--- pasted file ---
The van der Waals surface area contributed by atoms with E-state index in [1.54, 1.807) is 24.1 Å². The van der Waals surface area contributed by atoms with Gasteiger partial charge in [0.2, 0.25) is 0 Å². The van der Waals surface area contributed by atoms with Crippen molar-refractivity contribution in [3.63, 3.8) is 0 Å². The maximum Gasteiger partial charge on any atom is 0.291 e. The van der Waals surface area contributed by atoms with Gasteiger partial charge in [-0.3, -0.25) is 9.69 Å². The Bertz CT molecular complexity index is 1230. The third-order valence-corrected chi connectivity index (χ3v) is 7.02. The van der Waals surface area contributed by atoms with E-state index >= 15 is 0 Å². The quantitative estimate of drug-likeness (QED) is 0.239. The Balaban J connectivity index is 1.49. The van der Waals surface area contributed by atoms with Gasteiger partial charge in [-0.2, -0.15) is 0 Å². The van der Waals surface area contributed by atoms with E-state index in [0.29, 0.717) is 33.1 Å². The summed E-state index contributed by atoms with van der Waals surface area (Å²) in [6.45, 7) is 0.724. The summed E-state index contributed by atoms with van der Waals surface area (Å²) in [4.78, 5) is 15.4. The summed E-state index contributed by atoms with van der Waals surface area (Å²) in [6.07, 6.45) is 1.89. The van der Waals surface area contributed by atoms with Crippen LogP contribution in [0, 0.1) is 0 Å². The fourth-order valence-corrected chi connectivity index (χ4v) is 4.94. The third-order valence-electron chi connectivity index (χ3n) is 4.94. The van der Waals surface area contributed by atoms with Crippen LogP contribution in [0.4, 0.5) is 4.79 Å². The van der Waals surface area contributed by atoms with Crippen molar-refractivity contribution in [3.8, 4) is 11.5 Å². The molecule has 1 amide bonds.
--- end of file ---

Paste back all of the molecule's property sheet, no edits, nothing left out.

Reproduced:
The van der Waals surface area contributed by atoms with E-state index in [1.54, 1.807) is 24.1 Å². The van der Waals surface area contributed by atoms with Gasteiger partial charge in [0.2, 0.25) is 0 Å². The van der Waals surface area contributed by atoms with Crippen molar-refractivity contribution in [3.63, 3.8) is 0 Å². The maximum Gasteiger partial charge on any atom is 0.291 e. The van der Waals surface area contributed by atoms with Gasteiger partial charge in [-0.3, -0.25) is 9.69 Å². The Bertz CT molecular complexity index is 1230. The third-order valence-corrected chi connectivity index (χ3v) is 7.02. The van der Waals surface area contributed by atoms with E-state index >= 15 is 0 Å². The quantitative estimate of drug-likeness (QED) is 0.239. The Balaban J connectivity index is 1.49. The van der Waals surface area contributed by atoms with Gasteiger partial charge in [-0.2, -0.15) is 0 Å². The van der Waals surface area contributed by atoms with E-state index in [0.29, 0.717) is 33.1 Å². The summed E-state index contributed by atoms with van der Waals surface area (Å²) in [6.45, 7) is 0.724. The summed E-state index contributed by atoms with van der Waals surface area (Å²) in [4.78, 5) is 15.4. The summed E-state index contributed by atoms with van der Waals surface area (Å²) in [6.07, 6.45) is 1.89. The van der Waals surface area contributed by atoms with Crippen LogP contribution in [0, 0.1) is 0 Å². The fourth-order valence-corrected chi connectivity index (χ4v) is 4.94. The third-order valence-electron chi connectivity index (χ3n) is 4.94. The van der Waals surface area contributed by atoms with Crippen LogP contribution in [0.4, 0.5) is 4.79 Å². The van der Waals surface area contributed by atoms with Crippen molar-refractivity contribution in [3.8, 4) is 11.5 Å². The molecule has 1 amide bonds.